Mbuvha, R., Marwala, T.(2020) Bayesian inference of COVID-19 spreading rates in South Africa. PLoS ONE 15(8): e0237126. https://doi.org/10.1371/journal.pone.0237126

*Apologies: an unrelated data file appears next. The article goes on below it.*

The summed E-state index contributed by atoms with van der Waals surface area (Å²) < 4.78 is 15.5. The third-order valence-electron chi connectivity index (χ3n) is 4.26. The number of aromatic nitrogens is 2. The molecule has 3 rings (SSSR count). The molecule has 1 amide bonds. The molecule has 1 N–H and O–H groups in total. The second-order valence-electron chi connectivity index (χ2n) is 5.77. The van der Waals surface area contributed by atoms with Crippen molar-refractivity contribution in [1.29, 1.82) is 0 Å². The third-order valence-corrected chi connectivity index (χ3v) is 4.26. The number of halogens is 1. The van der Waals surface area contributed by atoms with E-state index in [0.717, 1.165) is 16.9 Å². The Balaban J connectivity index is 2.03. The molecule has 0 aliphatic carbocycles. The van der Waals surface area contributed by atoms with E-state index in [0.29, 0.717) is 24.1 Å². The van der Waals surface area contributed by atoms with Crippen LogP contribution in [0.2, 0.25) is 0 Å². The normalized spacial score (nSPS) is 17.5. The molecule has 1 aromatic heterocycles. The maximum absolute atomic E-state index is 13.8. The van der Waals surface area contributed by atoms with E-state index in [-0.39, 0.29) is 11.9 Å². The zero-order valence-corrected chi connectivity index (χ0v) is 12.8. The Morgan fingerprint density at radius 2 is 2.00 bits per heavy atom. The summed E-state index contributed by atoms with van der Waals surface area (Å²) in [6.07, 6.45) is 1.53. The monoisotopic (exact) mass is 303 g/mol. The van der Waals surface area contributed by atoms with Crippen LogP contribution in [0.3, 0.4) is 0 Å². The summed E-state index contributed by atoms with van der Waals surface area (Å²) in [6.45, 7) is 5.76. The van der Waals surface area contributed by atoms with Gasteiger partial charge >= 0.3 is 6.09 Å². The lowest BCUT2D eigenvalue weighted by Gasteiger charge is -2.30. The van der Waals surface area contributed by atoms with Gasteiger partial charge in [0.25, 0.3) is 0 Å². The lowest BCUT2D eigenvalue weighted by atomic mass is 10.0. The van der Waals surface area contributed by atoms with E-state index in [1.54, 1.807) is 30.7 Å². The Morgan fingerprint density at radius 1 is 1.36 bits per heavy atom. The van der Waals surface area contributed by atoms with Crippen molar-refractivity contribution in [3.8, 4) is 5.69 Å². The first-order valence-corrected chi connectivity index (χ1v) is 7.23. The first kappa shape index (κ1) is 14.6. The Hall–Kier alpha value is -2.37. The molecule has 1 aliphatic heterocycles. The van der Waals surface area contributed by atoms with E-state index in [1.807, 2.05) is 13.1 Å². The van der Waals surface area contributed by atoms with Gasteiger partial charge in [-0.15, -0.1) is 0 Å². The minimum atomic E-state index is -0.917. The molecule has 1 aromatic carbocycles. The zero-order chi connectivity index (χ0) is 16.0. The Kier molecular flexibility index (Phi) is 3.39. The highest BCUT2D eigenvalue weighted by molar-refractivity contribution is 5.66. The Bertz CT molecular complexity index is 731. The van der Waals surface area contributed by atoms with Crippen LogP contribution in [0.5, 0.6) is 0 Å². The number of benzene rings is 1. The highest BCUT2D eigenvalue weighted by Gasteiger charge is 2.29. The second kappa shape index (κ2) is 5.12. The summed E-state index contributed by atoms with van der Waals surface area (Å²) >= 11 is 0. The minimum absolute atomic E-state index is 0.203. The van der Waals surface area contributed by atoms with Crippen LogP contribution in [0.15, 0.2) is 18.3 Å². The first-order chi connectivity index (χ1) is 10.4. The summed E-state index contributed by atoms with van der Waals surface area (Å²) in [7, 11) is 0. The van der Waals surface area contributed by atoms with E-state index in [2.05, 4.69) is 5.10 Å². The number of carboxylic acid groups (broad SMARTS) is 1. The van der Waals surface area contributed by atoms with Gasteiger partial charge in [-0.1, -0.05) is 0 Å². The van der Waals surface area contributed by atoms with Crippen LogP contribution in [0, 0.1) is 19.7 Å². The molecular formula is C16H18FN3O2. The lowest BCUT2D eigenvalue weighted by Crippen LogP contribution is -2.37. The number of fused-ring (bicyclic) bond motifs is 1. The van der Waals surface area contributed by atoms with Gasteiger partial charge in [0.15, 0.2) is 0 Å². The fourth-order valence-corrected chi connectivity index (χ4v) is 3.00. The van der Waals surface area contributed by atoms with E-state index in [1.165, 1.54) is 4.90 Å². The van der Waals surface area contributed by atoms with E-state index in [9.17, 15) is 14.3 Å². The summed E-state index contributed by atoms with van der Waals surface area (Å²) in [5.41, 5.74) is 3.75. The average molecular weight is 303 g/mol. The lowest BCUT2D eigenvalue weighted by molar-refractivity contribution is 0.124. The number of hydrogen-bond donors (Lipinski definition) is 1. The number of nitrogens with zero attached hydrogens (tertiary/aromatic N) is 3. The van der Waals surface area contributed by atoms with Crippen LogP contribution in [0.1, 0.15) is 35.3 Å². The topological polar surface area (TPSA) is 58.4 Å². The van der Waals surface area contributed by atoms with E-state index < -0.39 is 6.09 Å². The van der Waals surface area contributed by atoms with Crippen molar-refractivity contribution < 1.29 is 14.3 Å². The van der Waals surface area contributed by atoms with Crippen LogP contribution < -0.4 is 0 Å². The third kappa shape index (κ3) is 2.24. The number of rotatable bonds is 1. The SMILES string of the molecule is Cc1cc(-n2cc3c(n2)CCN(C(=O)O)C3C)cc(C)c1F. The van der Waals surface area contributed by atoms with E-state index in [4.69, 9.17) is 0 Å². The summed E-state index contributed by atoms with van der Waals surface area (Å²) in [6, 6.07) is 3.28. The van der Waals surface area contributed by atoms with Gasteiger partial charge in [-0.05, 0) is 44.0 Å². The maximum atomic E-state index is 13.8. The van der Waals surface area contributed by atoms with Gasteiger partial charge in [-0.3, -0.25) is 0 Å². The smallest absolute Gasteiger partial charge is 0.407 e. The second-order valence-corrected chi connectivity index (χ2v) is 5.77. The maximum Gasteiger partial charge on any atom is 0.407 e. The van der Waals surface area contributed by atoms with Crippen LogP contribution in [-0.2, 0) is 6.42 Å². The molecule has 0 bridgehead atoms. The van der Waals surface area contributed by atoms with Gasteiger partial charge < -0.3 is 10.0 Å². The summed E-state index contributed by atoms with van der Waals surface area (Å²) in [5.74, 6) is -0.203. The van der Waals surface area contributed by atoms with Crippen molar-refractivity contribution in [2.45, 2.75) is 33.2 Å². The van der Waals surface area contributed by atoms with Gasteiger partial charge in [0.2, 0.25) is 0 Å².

The Severe acute respiratory syndrome coronavirus 2 (SARS-CoV-2) pandemic has highlighted the need for performing accurate inference with limited data. Fundamental to the design of rapid state responses is the ability to perform epidemiological model parameter inference for localised trajectory predictions. In this work, we perform Bayesian parameter inference using Markov Chain Monte Carlo (MCMC) methods on the Susceptible-Infected-Recovered (SIR) and Susceptible-Exposed-Infected-Recovered (SEIR) epidemiological models with time-varying spreading rates for South Africa. The results find two change points in the spreading rate of COVID-19 in South Africa as inferred from the confirmed cases. The first change point coincides with state enactment of a travel ban and the resultant containment of imported infections. The second change point coincides with the start of a state-led mass screening and testing programme which has highlighted community-level disease spread that was not well represented in the initial largely traveller based, and private laboratory dominated testing data. The results further suggest that due to the likely effect of the national lockdown, community level transmissions are slower than the original imported case driven spread of the disease.